The Prosperity Gospel in Africa

Christianity Today International, Out of Ur’s publisher, and The Lausanne Movement, a worldwide movement of evangelical Christian leaders, present The Global Conversation: a year-long series of essays, short films, and photo essays about issues facing the church worldwide. These videos highlight topics to be addressed at the Third Lausanne Congress on World Evangelization being held in Cape Town, South Africa, in October 2010.

In November the Global Conversation focuses on the prosperity gospel—the teaching that true Christian faith results in material wealth and physical well-being. While it has its roots in America, it has found fertile soil on other continents as well. To accompany the lead article in Christianity Today by Ghanaian scholar Kwabena Asamoah-Gyadu, director Nathan Clarke went to Ghana to explore the forms the prosperity gospel takes in that West African nation.

Vodpod videos no longer available.


Confession: the Prosperity Gospel makes me angry.  As I talk with student after student who have been turned off Christianity by the abuses they see from prosperity preachers in rural Limpopo and the Eastern Cape.  This video is both balanced, fair and yet disturbing.



~ by John on November 4, 2009.

2 Responses to “The Prosperity Gospel in Africa”

  1. It is interesting the way in which we can claim to be following God in Christ Jesus yet preach a doctrine that can only be substantiated by piecing together out-of-context Scriptures. Grains of truth taken to the extreme. “Seek ye first the kingdom of God and his righteousness . . .” Could we hunger and thirst for righteousness? Of course, some people are balanced, but it is too easy to abuse and manipulate.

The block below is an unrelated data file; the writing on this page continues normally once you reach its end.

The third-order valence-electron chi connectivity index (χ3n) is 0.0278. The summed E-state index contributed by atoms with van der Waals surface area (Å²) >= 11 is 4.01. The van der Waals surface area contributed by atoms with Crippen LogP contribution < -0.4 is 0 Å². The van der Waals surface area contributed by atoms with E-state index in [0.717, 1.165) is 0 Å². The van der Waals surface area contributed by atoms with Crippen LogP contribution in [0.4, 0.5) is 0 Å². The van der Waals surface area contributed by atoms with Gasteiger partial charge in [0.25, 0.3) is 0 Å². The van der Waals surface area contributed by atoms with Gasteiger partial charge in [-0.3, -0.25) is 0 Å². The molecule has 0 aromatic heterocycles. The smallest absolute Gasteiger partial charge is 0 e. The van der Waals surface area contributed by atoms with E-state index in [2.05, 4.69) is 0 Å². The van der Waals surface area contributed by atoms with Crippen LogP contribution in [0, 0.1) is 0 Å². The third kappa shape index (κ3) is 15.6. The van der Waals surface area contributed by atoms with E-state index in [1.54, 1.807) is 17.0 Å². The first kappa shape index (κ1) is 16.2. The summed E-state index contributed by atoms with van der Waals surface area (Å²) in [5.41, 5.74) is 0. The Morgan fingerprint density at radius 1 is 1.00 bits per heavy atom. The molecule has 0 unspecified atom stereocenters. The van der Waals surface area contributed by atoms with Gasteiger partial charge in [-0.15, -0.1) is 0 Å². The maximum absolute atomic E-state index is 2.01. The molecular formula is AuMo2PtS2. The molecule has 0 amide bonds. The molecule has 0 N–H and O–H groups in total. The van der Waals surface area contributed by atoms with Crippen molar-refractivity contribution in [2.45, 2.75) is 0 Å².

2. I know that the “prosperity gospel” has had a few positive spin-offs in for instance increased or more productive work ethic (by the way I always wonder when people mention this whether this is a Western framework or an African framework through which we are evaluating work).

    But I think it is fair to say that we can judge a movement by its fruit, and the overwhelming fruit of the prosperity gospel in Africa has been manipulation, exploitation, feeding of materialism, passion for wealth not for service. When you are told of pastors driving BNW’s (bought from the giving of their churches) whilst their people cannot pay for food or electricity or school fees is not just a difference in theological emphasis it is ungodly and heretical…

    If the church in SA was forced to call “separate development” (the theological justification for apartheid) a heresy based on its fruit then I feel compelled to call the prosperity gospel the same.

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